By Mindy Lubber
Attention T-shirt lovers: Pakistan's catastrophic flooding is important to you, too.
Beyond the immense suffering within Pakistan's borders, the flooding is also triggering ripples for America's economic interests, from higher cotton and rice prices to national security costs in the fight against terrorism.
While many US companies have been sympathetic - and generous - in helping to ease the human toll from such disasters, they have not yet fully absorbed the hit their companies can take from them. Yet as climate change causes unusual weather patterns and more severe weather, such incidents are expected to become more common.
Companies I work with say climate events are already affecting their business models. Jeans maker Levi Strauss announced this week that skyrocketing cotton prices - partly the result of Pakistan's floods and an earlier drought in China - will force higher clothing prices next spring, whether for T-shirts or blue jeans.
Nike is worried that shrinking water supplies from Asia's Himalayan mountains will trigger higher water prices that will raise production costs. Nike is also concerned about factories in Asia sitting in low-lying coastal zones vulnerable to sea-level rise.
Starbucks is seeing troubling trends in its coffee supply chains. Coffee prices hit a 13-year-high earlier this month. "Climate change poses a direct threat to our business; it puts our supply chain at risk," says the company's Jim Hanna.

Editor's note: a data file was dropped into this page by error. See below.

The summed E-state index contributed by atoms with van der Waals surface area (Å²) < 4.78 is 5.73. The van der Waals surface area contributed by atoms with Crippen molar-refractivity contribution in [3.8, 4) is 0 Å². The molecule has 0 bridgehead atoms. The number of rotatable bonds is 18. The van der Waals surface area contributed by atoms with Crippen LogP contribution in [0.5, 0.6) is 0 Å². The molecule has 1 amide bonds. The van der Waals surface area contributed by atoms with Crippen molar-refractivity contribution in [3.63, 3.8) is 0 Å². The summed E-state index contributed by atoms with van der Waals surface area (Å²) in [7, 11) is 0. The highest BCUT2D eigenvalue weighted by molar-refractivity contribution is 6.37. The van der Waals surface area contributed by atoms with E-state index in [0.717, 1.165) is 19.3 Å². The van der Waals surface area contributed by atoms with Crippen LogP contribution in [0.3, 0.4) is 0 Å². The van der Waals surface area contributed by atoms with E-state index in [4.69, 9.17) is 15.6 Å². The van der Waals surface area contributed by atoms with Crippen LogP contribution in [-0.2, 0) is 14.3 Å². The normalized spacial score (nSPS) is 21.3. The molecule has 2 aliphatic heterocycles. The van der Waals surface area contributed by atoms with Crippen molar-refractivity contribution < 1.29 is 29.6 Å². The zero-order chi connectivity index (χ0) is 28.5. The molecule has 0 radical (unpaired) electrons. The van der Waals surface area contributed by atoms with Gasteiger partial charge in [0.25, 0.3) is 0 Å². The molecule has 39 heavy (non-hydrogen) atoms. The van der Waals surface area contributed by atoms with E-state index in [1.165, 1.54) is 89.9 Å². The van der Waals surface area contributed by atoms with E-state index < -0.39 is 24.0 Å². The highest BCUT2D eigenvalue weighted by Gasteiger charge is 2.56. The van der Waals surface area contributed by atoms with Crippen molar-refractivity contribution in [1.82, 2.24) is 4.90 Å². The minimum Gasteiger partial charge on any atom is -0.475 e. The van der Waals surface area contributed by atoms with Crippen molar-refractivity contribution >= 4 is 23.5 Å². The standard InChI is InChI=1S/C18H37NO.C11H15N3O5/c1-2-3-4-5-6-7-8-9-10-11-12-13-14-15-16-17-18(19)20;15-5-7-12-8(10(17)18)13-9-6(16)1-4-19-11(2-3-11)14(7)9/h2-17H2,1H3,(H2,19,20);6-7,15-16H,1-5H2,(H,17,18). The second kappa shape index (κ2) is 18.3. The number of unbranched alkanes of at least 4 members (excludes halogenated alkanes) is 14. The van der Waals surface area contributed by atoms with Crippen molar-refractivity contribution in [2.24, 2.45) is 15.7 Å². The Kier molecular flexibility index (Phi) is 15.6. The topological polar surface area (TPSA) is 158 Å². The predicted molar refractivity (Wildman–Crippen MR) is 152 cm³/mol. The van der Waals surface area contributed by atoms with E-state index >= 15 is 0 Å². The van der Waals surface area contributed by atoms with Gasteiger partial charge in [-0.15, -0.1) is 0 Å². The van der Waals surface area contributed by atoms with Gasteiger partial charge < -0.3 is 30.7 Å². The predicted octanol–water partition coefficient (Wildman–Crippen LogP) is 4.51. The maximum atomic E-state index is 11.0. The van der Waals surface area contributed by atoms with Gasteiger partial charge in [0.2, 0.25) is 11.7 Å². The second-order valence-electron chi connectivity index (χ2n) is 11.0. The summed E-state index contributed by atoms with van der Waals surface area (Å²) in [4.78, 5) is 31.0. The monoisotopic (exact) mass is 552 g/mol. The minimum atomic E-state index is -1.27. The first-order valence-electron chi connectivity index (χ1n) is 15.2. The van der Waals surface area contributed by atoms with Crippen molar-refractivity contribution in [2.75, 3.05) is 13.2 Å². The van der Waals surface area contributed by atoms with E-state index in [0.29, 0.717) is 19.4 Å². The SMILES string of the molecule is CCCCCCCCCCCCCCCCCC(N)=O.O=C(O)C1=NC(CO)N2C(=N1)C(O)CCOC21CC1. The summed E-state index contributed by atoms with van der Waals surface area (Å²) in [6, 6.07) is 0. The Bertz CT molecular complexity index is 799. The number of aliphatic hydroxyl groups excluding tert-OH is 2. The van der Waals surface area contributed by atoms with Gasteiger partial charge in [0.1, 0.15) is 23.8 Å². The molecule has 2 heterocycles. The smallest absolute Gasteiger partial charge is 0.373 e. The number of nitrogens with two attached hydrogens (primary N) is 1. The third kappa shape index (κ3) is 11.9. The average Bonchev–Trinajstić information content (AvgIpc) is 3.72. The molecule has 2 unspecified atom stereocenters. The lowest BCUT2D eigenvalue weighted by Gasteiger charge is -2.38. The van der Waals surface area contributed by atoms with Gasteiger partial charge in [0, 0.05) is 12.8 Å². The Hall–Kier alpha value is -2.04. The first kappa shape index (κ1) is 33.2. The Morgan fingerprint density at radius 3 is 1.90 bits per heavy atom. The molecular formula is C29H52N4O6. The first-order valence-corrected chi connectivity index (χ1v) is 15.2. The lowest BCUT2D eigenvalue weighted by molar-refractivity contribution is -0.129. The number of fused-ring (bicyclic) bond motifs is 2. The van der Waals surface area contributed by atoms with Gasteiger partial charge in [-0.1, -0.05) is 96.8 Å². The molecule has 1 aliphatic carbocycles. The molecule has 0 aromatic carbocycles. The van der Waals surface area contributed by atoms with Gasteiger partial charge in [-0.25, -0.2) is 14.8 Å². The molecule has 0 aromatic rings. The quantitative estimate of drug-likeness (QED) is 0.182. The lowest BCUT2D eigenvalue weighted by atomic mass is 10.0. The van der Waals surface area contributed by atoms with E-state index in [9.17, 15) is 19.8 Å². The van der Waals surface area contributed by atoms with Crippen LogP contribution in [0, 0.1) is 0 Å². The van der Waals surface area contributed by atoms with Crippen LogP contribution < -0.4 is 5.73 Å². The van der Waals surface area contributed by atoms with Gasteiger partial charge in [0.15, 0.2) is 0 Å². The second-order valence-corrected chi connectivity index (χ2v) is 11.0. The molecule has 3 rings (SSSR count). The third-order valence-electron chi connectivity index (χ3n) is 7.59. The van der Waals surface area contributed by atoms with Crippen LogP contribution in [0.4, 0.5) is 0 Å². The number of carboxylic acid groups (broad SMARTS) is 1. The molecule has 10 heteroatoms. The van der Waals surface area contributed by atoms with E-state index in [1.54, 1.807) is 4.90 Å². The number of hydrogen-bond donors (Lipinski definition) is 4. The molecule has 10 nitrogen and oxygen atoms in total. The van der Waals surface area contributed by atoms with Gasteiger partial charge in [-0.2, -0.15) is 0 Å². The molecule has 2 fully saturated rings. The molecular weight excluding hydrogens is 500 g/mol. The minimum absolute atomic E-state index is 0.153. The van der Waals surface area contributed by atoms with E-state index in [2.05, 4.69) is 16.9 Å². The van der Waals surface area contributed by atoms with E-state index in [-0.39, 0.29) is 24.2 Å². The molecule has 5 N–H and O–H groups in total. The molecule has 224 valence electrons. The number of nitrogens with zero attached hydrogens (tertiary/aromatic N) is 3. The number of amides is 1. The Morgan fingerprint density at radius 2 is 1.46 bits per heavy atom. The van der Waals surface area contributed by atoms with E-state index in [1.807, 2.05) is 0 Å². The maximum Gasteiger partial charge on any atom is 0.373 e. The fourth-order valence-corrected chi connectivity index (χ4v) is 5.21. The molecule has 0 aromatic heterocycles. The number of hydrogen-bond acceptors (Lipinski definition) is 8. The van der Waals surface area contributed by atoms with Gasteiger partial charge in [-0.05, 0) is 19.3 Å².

All three companies are working with their suppliers to become more climate-proof.
Starbucks is collaborating with Conservation International to help coffee farmers in Mexico and other coffee-growing countries use sustainable growing techniques that prevent deforestation, a key contributor to global warming. They're also helping farmers generate extra income by tapping into carbon trading markets.
Levi Strauss is partnering with big-name brands in an organization called the Better Cotton Initiative, an effort to improve labor conditions and reduce chemical and water use among cotton farmers in Pakistan, India, Brazil and Africa. The company has also joined other retailers, NGOs and investors to stop buying cotton from Uzbekistan, a country where forced child labor is a big problem.
These efforts are encouraging. But the complex challenges our planet faces - whether from population growth, water constraints or climate change - require broader and deeper actions from companies. The poor decision-making that marked the BP oil spill shows that many companies are not prioritizing environmental and social factors across their businesses.
Among those pressing the hardest for action are major investors.
Yesterday, at the Clinton Global Initiative, the nation's largest public pension fund joined a collaboration with Nike, the Skoll Foundation and Ceres to urge the nation's biggest companies to move more quickly to embed sustainability risks and opportunities into day-to-day decision making.
"We expect our portfolio companies to do what is necessary to position themselves to be successful in a sustainable economy," said CalPERS CEO Anne Stausboll, whose office oversees about $200 billion in assets. "Environmental and other sustainability issues are core to business performance in the 21st century."